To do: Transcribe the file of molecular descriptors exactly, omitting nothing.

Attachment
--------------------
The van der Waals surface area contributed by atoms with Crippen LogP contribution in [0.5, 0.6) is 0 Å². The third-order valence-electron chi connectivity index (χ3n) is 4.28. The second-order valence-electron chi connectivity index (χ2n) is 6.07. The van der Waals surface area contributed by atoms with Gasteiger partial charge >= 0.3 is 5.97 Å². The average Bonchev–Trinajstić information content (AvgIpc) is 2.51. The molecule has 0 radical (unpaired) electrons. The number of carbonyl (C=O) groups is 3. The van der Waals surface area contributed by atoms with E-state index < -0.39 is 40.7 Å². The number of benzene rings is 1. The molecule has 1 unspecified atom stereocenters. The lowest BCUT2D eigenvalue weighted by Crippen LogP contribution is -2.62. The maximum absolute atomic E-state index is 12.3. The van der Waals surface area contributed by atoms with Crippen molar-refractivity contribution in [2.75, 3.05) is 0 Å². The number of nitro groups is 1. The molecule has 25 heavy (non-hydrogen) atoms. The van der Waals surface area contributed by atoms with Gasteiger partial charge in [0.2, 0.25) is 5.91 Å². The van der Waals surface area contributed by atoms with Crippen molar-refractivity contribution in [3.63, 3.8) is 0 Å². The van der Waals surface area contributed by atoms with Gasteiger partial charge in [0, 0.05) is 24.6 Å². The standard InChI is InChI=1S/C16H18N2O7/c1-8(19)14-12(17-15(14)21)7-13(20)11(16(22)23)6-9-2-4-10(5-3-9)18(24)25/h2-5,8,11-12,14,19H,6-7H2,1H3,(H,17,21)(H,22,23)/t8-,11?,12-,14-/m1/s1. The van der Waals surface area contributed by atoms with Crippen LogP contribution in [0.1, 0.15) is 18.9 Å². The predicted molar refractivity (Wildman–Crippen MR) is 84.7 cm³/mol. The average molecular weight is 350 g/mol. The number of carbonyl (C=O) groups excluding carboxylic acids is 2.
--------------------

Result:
The van der Waals surface area contributed by atoms with Crippen LogP contribution in [0.5, 0.6) is 0 Å². The third-order valence-electron chi connectivity index (χ3n) is 4.28. The second-order valence-electron chi connectivity index (χ2n) is 6.07. The van der Waals surface area contributed by atoms with Gasteiger partial charge >= 0.3 is 5.97 Å². The average Bonchev–Trinajstić information content (AvgIpc) is 2.51. The molecule has 0 radical (unpaired) electrons. The number of carbonyl (C=O) groups is 3. The van der Waals surface area contributed by atoms with E-state index < -0.39 is 40.7 Å². The number of benzene rings is 1. The molecule has 1 unspecified atom stereocenters. The lowest BCUT2D eigenvalue weighted by Crippen LogP contribution is -2.62. The maximum absolute atomic E-state index is 12.3. The van der Waals surface area contributed by atoms with Crippen molar-refractivity contribution in [2.75, 3.05) is 0 Å². The number of nitro groups is 1. The molecule has 25 heavy (non-hydrogen) atoms. The van der Waals surface area contributed by atoms with Gasteiger partial charge in [0.2, 0.25) is 5.91 Å². The van der Waals surface area contributed by atoms with Crippen molar-refractivity contribution in [3.63, 3.8) is 0 Å². The van der Waals surface area contributed by atoms with Gasteiger partial charge in [0, 0.05) is 24.6 Å². The standard InChI is InChI=1S/C16H18N2O7/c1-8(19)14-12(17-15(14)21)7-13(20)11(16(22)23)6-9-2-4-10(5-3-9)18(24)25/h2-5,8,11-12,14,19H,6-7H2,1H3,(H,17,21)(H,22,23)/t8-,11?,12-,14-/m1/s1. The van der Waals surface area contributed by atoms with Crippen LogP contribution in [0.1, 0.15) is 18.9 Å². The predicted molar refractivity (Wildman–Crippen MR) is 84.7 cm³/mol. The average molecular weight is 350 g/mol. The number of carbonyl (C=O) groups excluding carboxylic acids is 2.